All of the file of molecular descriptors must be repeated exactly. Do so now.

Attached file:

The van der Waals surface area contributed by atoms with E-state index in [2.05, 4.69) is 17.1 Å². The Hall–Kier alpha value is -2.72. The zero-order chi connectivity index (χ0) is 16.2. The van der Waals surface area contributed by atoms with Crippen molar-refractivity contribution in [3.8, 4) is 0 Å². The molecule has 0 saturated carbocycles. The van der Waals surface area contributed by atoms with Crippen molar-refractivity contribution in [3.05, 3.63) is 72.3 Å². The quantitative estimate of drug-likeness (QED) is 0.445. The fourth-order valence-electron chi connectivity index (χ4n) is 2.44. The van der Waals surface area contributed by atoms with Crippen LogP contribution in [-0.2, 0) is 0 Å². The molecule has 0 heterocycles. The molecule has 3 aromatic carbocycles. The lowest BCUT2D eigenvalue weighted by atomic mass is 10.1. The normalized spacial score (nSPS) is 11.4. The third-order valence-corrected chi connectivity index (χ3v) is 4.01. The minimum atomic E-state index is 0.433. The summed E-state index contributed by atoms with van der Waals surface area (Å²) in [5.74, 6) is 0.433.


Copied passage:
The van der Waals surface area contributed by atoms with E-state index in [2.05, 4.69) is 17.1 Å². The Hall–Kier alpha value is -2.72. The zero-order chi connectivity index (χ0) is 16.2. The van der Waals surface area contributed by atoms with Crippen molar-refractivity contribution in [3.8, 4) is 0 Å². The molecule has 0 saturated carbocycles. The van der Waals surface area contributed by atoms with Crippen molar-refractivity contribution in [3.05, 3.63) is 72.3 Å². The quantitative estimate of drug-likeness (QED) is 0.445. The fourth-order valence-electron chi connectivity index (χ4n) is 2.44. The van der Waals surface area contributed by atoms with Crippen LogP contribution in [-0.2, 0) is 0 Å². The molecule has 0 heterocycles. The molecule has 3 aromatic carbocycles. The lowest BCUT2D eigenvalue weighted by atomic mass is 10.1. The normalized spacial score (nSPS) is 11.4. The third-order valence-corrected chi connectivity index (χ3v) is 4.01. The minimum atomic E-state index is 0.433. The summed E-state index contributed by atoms with van der Waals surface area (Å²) in [5.74, 6) is 0.433.